Another seaman is in trouble of a very different sort in All Is Lost, written and directed by J. C. Chandor. On the Indian Ocean an unnamed man (played by Robert Redford) awakens on his private boat to find that a floating container of sneakers has ripped a large hole in his hull. The entire movie details his efforts to patch his wounded vessel, reestablish contact with the world, learn celestial navigation from a book, maintain his water supply, and avoid storms. When the boat finally sinks, he tries to survive on an inflated life raft, catch fish, and avoid sharks, all the while scanning the horizon for rescue.

The film’s very title signals doom, and even before the main action begins, we hear Redford’s voice bidding goodbye to loved ones—words that turn out to have been in the note he put in a bottle and cast into the sea after eight days of courageous struggle. Yet there’s more story to be told after that bottle floats away. Will the sailor survive his despair?

What we have here is a Robinson Crusoe in reverse. Through sheer gumption and  resourcefulness, the stranded Crusoe builds a habitat, hunts and farms, sews new garments, acquires pets and a faithful manservant, fights off cannibals, and generally extends human dominion over nature. Defoe’s book was an ode to self-reliance. All Is Lost gives us a man every bit as determined as Robinson, yet here nature wins at every turn, finally reducing our hero to King Lear’s vision of “unaccomodated” humanity as “a poor, bare, forked animal.” There is a Sisyphean hopelessness here but also a Sisyphean defiance, which reminded me of Samuel Beckett’s “I can’t go on, I’ll go on.”

All Is Lost offers the usual satisfying excitements of any survival story, but this isn’t primarily a nail-biter or a spectacle or even a piece of at-one-with-Mother-Nature mysticism in the manner of Life of Pi. It’s a dogged, Spartan work kept sufficiently entertaining by pacey editing, beautiful but unpretentious cinematography, Redford’s unimprovable performance, and Chandor’s almost clinical interest in pushing his hero to biological extremes.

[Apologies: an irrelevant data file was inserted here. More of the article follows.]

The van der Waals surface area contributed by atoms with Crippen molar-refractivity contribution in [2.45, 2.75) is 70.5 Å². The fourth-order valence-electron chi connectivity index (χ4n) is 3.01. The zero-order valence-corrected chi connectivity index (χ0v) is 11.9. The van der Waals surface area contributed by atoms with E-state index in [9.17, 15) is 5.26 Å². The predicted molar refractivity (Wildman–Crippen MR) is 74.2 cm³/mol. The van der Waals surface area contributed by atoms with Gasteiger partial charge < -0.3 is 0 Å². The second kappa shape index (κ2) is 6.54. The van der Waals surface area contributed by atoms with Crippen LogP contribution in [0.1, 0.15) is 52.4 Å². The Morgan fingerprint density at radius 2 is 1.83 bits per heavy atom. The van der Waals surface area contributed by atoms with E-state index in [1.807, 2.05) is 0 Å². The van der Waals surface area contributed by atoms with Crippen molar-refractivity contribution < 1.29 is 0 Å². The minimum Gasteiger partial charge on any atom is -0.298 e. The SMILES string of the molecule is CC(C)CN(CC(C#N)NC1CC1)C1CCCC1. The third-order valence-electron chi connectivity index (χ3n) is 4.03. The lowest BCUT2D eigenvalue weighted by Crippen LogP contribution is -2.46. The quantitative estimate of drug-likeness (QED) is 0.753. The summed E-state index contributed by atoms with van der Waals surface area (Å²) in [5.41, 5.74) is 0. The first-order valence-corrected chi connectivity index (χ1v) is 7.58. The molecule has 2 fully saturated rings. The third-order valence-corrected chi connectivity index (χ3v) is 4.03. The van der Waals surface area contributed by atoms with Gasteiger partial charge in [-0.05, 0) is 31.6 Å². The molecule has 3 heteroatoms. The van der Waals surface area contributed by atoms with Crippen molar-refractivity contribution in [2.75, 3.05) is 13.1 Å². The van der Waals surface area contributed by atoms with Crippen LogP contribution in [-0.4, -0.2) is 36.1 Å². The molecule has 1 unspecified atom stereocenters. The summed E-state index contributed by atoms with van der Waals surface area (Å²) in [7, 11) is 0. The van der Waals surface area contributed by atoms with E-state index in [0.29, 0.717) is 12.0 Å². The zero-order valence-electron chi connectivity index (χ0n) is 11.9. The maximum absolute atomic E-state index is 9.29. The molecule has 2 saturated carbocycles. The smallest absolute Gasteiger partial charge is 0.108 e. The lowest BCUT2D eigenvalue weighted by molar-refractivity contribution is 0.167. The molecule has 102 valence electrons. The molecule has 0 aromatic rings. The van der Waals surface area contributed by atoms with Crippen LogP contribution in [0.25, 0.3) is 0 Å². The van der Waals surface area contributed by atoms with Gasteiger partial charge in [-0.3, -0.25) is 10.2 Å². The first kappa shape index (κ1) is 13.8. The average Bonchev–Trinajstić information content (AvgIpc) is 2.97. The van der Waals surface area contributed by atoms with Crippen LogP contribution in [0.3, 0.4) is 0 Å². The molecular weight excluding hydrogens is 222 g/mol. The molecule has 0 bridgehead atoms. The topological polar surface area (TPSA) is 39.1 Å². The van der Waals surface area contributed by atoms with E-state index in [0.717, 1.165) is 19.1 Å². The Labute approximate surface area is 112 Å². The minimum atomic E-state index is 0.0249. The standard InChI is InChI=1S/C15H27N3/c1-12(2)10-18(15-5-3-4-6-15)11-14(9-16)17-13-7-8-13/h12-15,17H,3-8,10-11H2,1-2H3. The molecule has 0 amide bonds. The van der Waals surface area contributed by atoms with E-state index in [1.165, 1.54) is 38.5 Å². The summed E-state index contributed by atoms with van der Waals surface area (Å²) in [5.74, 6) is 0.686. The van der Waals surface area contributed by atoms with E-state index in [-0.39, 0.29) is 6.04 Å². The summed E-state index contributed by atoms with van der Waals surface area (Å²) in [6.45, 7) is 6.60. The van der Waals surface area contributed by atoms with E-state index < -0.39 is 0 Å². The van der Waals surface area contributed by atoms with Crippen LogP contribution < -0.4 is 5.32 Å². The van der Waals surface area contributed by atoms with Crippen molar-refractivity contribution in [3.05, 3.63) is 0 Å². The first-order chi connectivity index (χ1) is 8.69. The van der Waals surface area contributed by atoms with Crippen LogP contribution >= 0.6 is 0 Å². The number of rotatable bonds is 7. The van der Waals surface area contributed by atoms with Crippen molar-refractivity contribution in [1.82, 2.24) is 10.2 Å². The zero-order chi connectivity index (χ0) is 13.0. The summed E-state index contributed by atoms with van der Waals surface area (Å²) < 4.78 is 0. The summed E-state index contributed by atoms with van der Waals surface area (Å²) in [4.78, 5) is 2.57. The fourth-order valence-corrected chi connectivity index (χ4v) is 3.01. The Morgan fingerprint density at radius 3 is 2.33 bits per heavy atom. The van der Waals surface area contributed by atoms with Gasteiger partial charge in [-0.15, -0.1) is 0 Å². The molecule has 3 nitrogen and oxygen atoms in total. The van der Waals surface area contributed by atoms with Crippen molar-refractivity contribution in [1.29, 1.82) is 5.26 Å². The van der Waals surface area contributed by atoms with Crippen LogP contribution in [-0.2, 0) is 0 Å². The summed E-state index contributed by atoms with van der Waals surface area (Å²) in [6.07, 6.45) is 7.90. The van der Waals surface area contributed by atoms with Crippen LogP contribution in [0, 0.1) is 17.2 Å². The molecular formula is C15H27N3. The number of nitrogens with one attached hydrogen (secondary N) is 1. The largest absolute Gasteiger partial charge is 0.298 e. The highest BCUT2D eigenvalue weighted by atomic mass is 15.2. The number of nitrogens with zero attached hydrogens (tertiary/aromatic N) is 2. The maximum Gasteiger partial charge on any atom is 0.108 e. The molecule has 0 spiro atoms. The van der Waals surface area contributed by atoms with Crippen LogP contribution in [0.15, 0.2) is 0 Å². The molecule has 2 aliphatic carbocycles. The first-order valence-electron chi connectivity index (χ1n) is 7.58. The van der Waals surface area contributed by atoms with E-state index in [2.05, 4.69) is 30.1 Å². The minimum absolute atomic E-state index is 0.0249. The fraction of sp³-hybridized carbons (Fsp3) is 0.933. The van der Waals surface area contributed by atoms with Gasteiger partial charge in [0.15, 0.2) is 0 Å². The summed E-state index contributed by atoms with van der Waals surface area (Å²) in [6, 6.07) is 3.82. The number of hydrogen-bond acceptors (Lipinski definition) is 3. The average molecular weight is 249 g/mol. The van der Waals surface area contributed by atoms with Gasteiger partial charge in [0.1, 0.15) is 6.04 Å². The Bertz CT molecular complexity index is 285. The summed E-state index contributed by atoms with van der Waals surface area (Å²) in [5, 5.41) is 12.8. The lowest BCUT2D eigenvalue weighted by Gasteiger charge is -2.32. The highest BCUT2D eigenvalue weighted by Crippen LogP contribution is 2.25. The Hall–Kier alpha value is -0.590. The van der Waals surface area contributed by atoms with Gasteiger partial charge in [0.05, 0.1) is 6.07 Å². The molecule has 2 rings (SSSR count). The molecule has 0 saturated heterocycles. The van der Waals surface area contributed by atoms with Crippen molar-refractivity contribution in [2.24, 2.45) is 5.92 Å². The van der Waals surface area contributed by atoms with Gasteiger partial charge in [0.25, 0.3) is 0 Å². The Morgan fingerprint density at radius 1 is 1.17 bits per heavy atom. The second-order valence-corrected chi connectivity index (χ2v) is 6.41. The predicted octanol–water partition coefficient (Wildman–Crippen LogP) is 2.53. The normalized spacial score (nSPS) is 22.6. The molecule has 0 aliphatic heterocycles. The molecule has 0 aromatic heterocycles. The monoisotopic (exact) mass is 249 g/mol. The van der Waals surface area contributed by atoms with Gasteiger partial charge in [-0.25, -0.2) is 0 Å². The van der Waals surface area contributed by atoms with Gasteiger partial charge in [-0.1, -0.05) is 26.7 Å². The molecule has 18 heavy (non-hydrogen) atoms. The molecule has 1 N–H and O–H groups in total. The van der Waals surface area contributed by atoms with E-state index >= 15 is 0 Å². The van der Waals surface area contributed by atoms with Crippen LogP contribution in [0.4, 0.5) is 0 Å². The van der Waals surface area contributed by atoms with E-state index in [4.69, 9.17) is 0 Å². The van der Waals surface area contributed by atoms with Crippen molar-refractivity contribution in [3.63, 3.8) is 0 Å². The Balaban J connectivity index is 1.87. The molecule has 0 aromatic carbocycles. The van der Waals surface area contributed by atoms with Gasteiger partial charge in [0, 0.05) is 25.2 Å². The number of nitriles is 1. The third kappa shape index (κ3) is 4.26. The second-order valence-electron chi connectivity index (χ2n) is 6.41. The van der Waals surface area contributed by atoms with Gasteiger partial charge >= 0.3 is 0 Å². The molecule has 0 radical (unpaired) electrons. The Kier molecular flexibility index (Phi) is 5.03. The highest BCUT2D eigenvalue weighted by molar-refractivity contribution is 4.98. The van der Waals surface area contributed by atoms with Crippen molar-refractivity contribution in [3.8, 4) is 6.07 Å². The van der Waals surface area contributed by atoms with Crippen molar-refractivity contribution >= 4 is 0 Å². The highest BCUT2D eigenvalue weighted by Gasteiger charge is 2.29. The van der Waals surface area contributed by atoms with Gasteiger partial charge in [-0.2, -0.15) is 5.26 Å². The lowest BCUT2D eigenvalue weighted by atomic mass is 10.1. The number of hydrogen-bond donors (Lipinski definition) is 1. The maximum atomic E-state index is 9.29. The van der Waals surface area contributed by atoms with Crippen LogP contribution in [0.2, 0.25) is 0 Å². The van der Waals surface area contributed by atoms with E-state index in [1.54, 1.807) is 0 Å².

The narrative doesn’t indulge us. There is no prologue (as in Cast Away) to tell us what the hero’s life was like before the disaster—or even why he undertook such a far-flung, solitary voyage. Nor are there any soliloquies in which the protagonist can reveal his thoughts. (All the dialogue in this hundred-minute movie could be packed into a single tweet.) No flashbacks. No dream sequences or voices from the past. No hallucinatory dialogues with animals or anthropomorphizing of soccer balls. In fact, All Is Lost can be seen as a reproach to Cast Away and Life of Pi. Those movies took shelter in oases of comedy, flights of fancy, and beautiful sunsets. Chandor’s movie is as hard and bare as a sea-swept rock.

In a way, the film’s real terrain isn’t the ocean but Redford’s aging physique. Now seventy-six, in reasonably good shape, he does nothing to conceal an elderly body’s dwindling reserve of energy. And the frailty amplifies the suspense as we watch the actor doing all his own stunts at just the pace he can maintain while suffering all the pains and discomforts such a hardship entails. (It’s reported that one of Redford’s ears was actually injured during the filming.) Chandor’s camera stays so pertinaciously close to the actor that we feel the protagonist’s reactions and apprehensions with an intimacy rare in films as intensely physical as this one. Every time Redford sees trouble looming, we see it, too—in his features. Chandor and his camera crew admirably simulate disaster, but it’s Redford’s eyes that make us inwardly flinch.

Richard Alleva has been reviewing movies for Commonweal since 1990.
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Published in the December 20, 2013 issue: View Contents